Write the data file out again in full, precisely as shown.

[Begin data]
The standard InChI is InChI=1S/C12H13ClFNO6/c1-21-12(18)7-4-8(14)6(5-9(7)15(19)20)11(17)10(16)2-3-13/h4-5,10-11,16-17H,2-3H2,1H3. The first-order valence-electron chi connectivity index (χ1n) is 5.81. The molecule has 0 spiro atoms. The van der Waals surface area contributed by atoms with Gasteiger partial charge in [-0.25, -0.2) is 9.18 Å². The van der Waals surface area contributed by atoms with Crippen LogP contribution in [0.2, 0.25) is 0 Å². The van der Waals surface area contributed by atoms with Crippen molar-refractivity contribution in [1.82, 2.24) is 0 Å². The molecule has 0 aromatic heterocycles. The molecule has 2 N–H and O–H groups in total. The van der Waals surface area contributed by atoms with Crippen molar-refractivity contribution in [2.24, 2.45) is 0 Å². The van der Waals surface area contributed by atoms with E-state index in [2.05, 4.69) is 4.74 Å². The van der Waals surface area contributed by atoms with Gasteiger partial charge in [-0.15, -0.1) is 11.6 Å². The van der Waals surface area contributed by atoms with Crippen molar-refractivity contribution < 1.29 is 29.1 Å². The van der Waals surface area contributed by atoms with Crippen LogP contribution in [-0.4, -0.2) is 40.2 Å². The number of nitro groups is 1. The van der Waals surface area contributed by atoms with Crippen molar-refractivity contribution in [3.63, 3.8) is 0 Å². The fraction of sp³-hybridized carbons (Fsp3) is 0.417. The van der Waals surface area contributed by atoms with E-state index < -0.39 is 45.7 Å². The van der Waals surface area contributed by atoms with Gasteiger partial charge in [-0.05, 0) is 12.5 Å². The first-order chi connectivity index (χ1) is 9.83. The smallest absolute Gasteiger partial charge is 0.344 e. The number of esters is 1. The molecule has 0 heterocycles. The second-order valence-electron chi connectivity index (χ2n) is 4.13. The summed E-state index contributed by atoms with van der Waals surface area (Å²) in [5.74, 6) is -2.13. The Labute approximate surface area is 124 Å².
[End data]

The standard InChI is InChI=1S/C12H13ClFNO6/c1-21-12(18)7-4-8(14)6(5-9(7)15(19)20)11(17)10(16)2-3-13/h4-5,10-11,16-17H,2-3H2,1H3. The first-order valence-electron chi connectivity index (χ1n) is 5.81. The molecule has 0 spiro atoms. The van der Waals surface area contributed by atoms with Gasteiger partial charge in [-0.25, -0.2) is 9.18 Å². The van der Waals surface area contributed by atoms with Crippen LogP contribution in [0.2, 0.25) is 0 Å². The van der Waals surface area contributed by atoms with Crippen molar-refractivity contribution in [1.82, 2.24) is 0 Å². The molecule has 0 aromatic heterocycles. The molecule has 2 N–H and O–H groups in total. The van der Waals surface area contributed by atoms with Crippen molar-refractivity contribution in [2.24, 2.45) is 0 Å². The van der Waals surface area contributed by atoms with E-state index in [2.05, 4.69) is 4.74 Å². The van der Waals surface area contributed by atoms with Gasteiger partial charge in [-0.15, -0.1) is 11.6 Å². The van der Waals surface area contributed by atoms with Crippen molar-refractivity contribution < 1.29 is 29.1 Å². The van der Waals surface area contributed by atoms with Crippen LogP contribution in [-0.4, -0.2) is 40.2 Å². The number of nitro groups is 1. The van der Waals surface area contributed by atoms with Crippen molar-refractivity contribution in [3.63, 3.8) is 0 Å². The fraction of sp³-hybridized carbons (Fsp3) is 0.417. The van der Waals surface area contributed by atoms with E-state index < -0.39 is 45.7 Å². The van der Waals surface area contributed by atoms with Gasteiger partial charge in [-0.05, 0) is 12.5 Å². The first-order chi connectivity index (χ1) is 9.83. The smallest absolute Gasteiger partial charge is 0.344 e. The number of esters is 1. The molecule has 0 heterocycles. The second-order valence-electron chi connectivity index (χ2n) is 4.13. The summed E-state index contributed by atoms with van der Waals surface area (Å²) in [5.74, 6) is -2.13. The Labute approximate surface area is 124 Å².